Why are rivers important to humans? Why is it in our nature to want to be near them? And what can we do now to insure their future? We'll ponder these questions together with river scientist and author Dr. Kurt Fausch, Professor in the Department of Fish, Wildlife and Conservation Biology at Colorado State University, who will be the keynote presenter at the 3rd Annual Rondout Neversink Anglers Symposium Friday, October 21 at the Blue Hill Lodge's Claryville Event Center at 1:00 p.m. The venue is located at 1471 Denning Road, Claryville.

His book, For the Love of Rivers, draws readers across the reflective surfaces of streams to explore all that is beneath. While celebrating the beauty and mystery of rivers and streams, he uses his experience as a field biologist and rich collaborations with other scientists in the United States and Japan to explain the underlying science connecting these aquatic ecosystems to their streamside forests and the organisms found there - including humans. More information about the book can be found at Kurt’s web-site www.fortheloveofrivers.com.

The book traces a groundbreaking research collaboration between American and Japanese scientists, a story told in the documentary Riverwebs. In 1995, a Japanese scientist named Shigeru Nakano embarked on an experiment that would change the way those who study streams and rivers think about these ecosystems. Nakano used the bold approach of covering a small stream in Hokkaido, northern Japan, with mosquito netting stretched over a greenhouse frame to cut off the insects falling into the stream from the streamside (riparian) forest. It also stopped the flow of adult aquatic insects that were emerging from the stream from entering the forest.

As Dr. Fausch describes in For the Love of Rivers, the results were astounding. Nakano and his colleagues, and later other scientists in other regions, found that about half or more of the animals in the forest that depend on insects emerging from streams, like bats, birds, lizards, and spiders, disappeared when a critical part of their food supply was cut off. Likewise, when forest insects no longer fell into the stream, half the fish left.

Tragically, Nakano drowned in 2000 while conducting field research in Mexico, but his work inspires many other river and stream ecologists to look more closely and delve more deeply into the unintended consequences of our human activities on streams and their riparian forests.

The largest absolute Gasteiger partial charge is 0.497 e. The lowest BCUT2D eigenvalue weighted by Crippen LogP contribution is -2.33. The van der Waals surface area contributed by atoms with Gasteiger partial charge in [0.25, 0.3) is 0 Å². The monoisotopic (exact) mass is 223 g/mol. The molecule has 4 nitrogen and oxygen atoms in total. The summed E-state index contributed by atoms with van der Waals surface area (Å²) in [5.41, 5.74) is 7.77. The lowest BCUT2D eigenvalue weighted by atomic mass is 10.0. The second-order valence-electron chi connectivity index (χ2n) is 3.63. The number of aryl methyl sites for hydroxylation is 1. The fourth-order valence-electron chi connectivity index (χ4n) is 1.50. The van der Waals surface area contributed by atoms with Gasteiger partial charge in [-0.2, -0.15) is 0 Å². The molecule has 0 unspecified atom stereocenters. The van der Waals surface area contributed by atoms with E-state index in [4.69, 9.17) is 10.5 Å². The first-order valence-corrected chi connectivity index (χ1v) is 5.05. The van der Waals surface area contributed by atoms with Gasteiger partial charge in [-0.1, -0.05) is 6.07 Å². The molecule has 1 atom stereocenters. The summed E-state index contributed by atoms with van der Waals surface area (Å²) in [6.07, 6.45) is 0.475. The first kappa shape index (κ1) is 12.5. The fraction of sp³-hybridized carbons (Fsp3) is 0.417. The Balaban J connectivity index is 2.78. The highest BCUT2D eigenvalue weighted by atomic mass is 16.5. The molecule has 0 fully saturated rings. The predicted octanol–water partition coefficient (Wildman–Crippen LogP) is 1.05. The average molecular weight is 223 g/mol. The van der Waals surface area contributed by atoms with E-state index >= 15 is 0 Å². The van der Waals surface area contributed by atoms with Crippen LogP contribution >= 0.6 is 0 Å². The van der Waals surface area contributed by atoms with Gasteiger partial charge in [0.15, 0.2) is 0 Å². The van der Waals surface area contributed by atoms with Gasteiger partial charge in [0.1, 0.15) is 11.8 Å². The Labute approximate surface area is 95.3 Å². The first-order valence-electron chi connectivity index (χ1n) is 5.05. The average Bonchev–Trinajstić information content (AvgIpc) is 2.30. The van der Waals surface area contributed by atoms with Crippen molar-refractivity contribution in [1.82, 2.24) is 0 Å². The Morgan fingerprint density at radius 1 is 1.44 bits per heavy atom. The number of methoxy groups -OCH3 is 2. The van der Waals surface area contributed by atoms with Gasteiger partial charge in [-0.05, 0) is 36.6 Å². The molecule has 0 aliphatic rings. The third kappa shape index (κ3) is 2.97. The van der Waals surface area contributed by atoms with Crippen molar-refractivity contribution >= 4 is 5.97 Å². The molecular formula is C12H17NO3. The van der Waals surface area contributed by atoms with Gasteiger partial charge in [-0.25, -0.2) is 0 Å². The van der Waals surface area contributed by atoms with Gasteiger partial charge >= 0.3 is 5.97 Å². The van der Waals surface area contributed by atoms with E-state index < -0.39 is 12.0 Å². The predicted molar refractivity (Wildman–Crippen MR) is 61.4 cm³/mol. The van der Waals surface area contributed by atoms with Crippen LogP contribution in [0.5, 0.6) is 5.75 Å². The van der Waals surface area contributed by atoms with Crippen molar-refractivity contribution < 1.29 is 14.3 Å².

Nearly every action we take in forests and grasslands, such as grazing cattle, cutting trees, mining metals, and spraying chemicals to kill insects or weeds can affect the flow of terrestrial insects that fall into streams and feed the fish. At the same time, nearly every action we take in streams, such as diverting water or straightening streams into ditches to speed flood waters away, can harm the immature invertebrates living on the stream bed and ultimately reduce the total amount of adult insects that emerge from the water surface and feed the animals that live along streams.

Our second speaker at Anglers 3 is Nat Gillespie of US Forest Service, who will talk about large wood and habitat restoration in the Northeast U.S.  Nat is a familiar face in the Catskills from work in his early career out of Roscoe, N.Y. in the late 1990s when he led outreach efforts to improve riparian buffers on behalf of Trout Unlimited. The 3rd Annual Anglers Symposium will be recorded by Silver Hollow Audio and released as a podcast after the event. Registration is encouraged by emailing bwagner@rondoutneversink.org to register for this special event. 

A second public event with Dr. Fausch is scheduled for Saturday, October 22 when the Riverwebs documentary (45 min.) will be screened at the Catskill Interpretive Center, 5096 Route 28 in Mt. Tremper, N.Y. at 1:00 p.m. followed by a book signing by Dr. Fausch. For more information, contact mdrillinger@catskillcenter.org.

There is no cost for these events, which are sponsored by Rondout Neversink Stream Program, a project of Sullivan County Soil & Water Conservation District funded by NYC DEP; and The Catskill Center for Conservation & Development. 

River Shorts Community Film Screening July 15